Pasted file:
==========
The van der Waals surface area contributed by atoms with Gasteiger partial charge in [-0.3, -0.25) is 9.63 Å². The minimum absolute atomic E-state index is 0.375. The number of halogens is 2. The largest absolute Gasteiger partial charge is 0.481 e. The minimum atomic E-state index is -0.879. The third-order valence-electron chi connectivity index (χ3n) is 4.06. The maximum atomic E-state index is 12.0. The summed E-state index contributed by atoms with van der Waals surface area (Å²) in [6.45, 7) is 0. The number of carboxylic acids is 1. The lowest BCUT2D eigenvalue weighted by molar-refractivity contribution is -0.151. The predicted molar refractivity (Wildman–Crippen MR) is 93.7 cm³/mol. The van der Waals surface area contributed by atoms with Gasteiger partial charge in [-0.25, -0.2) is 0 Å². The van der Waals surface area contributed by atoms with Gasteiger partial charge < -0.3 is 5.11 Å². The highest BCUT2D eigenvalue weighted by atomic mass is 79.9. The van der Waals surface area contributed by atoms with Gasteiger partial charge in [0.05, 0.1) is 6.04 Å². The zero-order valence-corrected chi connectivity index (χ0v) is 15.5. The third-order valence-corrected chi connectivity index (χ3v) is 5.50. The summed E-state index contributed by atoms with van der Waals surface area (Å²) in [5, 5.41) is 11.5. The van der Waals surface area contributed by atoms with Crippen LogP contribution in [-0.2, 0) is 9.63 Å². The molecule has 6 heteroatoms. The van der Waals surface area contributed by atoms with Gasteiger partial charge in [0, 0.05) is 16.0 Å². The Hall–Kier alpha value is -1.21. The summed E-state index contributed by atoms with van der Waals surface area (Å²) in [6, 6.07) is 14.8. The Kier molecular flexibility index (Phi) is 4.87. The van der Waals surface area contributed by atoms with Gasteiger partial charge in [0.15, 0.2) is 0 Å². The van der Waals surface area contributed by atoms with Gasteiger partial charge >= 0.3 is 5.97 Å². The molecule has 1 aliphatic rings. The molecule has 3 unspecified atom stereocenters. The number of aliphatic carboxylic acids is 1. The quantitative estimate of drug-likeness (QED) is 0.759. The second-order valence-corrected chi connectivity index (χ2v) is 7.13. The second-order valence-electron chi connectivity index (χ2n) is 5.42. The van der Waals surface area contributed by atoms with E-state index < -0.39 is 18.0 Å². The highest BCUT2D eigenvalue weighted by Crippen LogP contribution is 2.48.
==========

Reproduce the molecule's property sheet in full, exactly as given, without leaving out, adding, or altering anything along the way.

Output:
The van der Waals surface area contributed by atoms with Gasteiger partial charge in [-0.3, -0.25) is 9.63 Å². The minimum absolute atomic E-state index is 0.375. The number of halogens is 2. The largest absolute Gasteiger partial charge is 0.481 e. The minimum atomic E-state index is -0.879. The third-order valence-electron chi connectivity index (χ3n) is 4.06. The maximum atomic E-state index is 12.0. The summed E-state index contributed by atoms with van der Waals surface area (Å²) in [6.45, 7) is 0. The number of carboxylic acids is 1. The lowest BCUT2D eigenvalue weighted by molar-refractivity contribution is -0.151. The predicted molar refractivity (Wildman–Crippen MR) is 93.7 cm³/mol. The van der Waals surface area contributed by atoms with Gasteiger partial charge in [-0.25, -0.2) is 0 Å². The van der Waals surface area contributed by atoms with Gasteiger partial charge < -0.3 is 5.11 Å². The highest BCUT2D eigenvalue weighted by atomic mass is 79.9. The van der Waals surface area contributed by atoms with Gasteiger partial charge in [0.05, 0.1) is 6.04 Å². The zero-order valence-corrected chi connectivity index (χ0v) is 15.5. The third-order valence-corrected chi connectivity index (χ3v) is 5.50. The summed E-state index contributed by atoms with van der Waals surface area (Å²) in [5, 5.41) is 11.5. The van der Waals surface area contributed by atoms with Crippen LogP contribution in [-0.2, 0) is 9.63 Å². The molecule has 6 heteroatoms. The van der Waals surface area contributed by atoms with Gasteiger partial charge in [0, 0.05) is 16.0 Å². The Hall–Kier alpha value is -1.21. The summed E-state index contributed by atoms with van der Waals surface area (Å²) in [6, 6.07) is 14.8. The Kier molecular flexibility index (Phi) is 4.87. The van der Waals surface area contributed by atoms with Gasteiger partial charge in [0.15, 0.2) is 0 Å². The van der Waals surface area contributed by atoms with Gasteiger partial charge >= 0.3 is 5.97 Å². The molecule has 1 aliphatic rings. The molecule has 3 unspecified atom stereocenters. The number of aliphatic carboxylic acids is 1. The quantitative estimate of drug-likeness (QED) is 0.759. The second-order valence-corrected chi connectivity index (χ2v) is 7.13. The second-order valence-electron chi connectivity index (χ2n) is 5.42. The van der Waals surface area contributed by atoms with E-state index < -0.39 is 18.0 Å². The highest BCUT2D eigenvalue weighted by Crippen LogP contribution is 2.48.